Ok, now to what I didn’t like about this game: It’s just so…safe. It doesn’t take any risks to mess with the formula of the first game, and there’s so much potential here that is going to waste. What may not be obvious to people who never played the first game is that this is, at its very heart, a basic dungeon crawler. There’s a main hub (Mushroom Kingdom Castle) and tons of time warps to take you to the past. Every warp takes you into a battle field, where the formula stays the same for nearly every single area you visit. You arrive somewhere, the Shroobs (the aliens) have take over or attacked an area, and you need to get through 3-4 different small field maps before you get to a boss, and then get dumped back in the castle. The game tries to throw story in here and there and a few puzzles (usually synchronous puzzles where you need to be doing something with both sets of brothers at the same time), but it can’t hide that aside from the battle system, the rest of the game is overly simple and lacking depth.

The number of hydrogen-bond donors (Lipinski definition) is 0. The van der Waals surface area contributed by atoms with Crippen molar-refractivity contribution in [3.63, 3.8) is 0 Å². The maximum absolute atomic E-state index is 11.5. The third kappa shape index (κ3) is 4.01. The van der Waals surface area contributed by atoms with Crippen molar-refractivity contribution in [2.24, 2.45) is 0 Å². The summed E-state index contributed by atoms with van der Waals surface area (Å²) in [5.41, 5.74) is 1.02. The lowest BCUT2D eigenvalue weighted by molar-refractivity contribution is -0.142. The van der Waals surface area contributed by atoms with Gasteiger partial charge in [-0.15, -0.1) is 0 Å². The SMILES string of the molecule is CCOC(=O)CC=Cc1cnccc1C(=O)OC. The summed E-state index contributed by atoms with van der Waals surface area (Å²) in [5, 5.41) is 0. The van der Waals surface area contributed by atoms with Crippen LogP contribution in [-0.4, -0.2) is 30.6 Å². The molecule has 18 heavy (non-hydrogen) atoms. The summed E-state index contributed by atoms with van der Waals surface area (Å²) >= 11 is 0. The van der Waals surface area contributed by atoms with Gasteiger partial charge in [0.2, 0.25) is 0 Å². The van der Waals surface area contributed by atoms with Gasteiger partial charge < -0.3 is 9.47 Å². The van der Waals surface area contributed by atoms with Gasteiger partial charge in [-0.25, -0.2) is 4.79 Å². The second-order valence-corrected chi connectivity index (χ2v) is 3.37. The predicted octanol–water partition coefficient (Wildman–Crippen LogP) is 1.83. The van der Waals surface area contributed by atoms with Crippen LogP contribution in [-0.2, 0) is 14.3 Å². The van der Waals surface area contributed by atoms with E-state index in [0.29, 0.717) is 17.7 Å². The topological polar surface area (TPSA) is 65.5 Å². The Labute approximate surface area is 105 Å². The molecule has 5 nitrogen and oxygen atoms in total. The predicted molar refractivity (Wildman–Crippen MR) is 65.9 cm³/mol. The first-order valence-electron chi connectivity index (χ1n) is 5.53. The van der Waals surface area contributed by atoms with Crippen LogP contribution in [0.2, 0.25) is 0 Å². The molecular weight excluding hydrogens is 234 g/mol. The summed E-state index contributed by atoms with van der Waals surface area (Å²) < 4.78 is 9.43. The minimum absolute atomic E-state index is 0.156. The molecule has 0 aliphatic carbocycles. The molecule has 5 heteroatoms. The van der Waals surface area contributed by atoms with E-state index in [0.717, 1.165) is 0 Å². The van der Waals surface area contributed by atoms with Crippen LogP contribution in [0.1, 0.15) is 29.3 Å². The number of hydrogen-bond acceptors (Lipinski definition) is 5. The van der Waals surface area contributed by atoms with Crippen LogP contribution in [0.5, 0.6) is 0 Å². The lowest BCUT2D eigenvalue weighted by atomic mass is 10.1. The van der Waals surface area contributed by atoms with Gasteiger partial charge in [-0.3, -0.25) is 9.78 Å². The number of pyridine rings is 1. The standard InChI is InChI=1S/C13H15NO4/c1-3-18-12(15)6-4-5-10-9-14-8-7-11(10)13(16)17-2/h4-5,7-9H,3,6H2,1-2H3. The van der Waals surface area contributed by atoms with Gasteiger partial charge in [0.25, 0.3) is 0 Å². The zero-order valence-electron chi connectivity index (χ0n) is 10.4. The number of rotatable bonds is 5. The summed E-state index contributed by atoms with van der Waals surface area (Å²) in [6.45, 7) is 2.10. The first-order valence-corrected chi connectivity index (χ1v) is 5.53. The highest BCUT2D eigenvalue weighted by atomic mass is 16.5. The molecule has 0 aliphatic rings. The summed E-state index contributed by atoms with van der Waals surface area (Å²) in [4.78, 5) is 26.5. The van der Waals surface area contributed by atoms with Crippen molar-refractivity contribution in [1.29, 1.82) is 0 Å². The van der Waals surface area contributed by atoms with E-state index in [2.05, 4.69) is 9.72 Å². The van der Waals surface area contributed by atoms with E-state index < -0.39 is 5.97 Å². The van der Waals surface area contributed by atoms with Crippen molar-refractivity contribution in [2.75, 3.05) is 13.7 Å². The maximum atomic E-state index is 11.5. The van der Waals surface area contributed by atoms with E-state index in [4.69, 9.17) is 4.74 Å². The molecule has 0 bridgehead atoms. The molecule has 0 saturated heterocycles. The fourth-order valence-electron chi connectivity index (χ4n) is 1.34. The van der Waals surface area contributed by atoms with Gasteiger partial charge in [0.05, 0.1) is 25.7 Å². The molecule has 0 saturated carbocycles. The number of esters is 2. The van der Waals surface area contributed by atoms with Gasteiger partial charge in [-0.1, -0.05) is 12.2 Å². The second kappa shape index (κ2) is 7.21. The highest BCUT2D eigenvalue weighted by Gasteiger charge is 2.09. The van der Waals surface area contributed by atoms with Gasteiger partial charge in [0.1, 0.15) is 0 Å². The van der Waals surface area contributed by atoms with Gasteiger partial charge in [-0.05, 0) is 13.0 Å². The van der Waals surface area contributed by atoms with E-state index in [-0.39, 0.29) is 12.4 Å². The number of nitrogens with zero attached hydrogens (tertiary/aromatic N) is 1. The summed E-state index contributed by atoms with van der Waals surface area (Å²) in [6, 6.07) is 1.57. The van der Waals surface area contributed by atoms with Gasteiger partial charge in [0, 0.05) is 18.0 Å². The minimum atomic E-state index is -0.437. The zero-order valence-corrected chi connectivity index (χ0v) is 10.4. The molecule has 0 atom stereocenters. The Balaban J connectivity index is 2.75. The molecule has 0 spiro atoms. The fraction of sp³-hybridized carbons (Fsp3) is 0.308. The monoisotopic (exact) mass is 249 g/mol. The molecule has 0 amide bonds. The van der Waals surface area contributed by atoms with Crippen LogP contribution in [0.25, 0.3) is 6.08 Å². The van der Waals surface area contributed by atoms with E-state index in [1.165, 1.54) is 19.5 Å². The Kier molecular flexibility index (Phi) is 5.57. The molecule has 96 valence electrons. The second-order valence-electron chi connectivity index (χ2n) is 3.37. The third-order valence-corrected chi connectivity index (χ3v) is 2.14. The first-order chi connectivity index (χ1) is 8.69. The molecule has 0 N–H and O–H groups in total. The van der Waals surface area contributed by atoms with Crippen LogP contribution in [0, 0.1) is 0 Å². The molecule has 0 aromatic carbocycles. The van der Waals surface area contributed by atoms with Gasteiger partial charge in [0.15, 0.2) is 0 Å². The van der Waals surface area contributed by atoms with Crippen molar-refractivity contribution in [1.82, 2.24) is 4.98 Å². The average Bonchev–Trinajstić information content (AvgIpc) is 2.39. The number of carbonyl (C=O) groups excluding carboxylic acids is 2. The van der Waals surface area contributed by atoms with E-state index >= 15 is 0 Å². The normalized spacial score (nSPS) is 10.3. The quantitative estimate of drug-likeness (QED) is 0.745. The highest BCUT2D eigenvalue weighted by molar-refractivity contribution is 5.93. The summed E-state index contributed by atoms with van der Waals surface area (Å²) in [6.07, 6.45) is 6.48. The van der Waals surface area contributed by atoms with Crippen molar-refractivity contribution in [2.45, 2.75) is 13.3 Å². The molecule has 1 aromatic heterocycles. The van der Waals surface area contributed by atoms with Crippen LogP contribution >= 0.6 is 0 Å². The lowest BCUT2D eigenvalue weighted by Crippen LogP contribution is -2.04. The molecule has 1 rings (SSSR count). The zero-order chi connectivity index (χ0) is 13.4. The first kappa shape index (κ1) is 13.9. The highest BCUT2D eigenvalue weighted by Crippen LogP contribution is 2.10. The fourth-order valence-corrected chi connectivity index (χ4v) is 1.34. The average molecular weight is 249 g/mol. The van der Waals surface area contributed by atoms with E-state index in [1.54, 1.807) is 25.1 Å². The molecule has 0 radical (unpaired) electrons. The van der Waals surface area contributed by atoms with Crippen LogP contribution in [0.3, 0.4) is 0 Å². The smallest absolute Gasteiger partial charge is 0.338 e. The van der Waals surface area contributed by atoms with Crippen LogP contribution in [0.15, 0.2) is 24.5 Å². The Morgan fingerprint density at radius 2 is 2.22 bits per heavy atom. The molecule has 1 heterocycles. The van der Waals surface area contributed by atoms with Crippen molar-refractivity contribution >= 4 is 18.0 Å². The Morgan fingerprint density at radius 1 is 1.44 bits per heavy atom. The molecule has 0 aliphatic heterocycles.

While some people may find some fun in dungeon crawling RPG’s, they have always been one of my least favorite types of games. I would much prefer that it at least be more like Paper Mario, which is closer to a traditional RPG in that sense, with multiple towns, a larger cast, and more areas to explore. This whole game is terribly on rails. Up until the final area, it is very obvious what needs to be done at all times. Areas you need to go to on the map have a giant floating finger near them, every bro mechanic is explained even when it doesn’t necessarily have to be, and there’s really no optional areas in the game. You pretty much HAVE to visit every place in the game. There’s no overworld, no real secrets. Like I said, it is safe. And safe is boring. And while I commend them for adding new characters, I would have LOVED to have seen other allies, like Toad, Peach, Bowser, Yoshi, etc. It would be great to actually have a party in this game, but you are stuck with these 4. And really, you only ever attack with 2 characters at any time. When you don’t have the babies or the grownups, it is just a two man party, and when you do have them together, the babies don’t attack independently, and instead just serve to strengthen the grown-up attack by pressing an extra button. It is a good thing the battle system is pretty fun, or this game could be a disaster.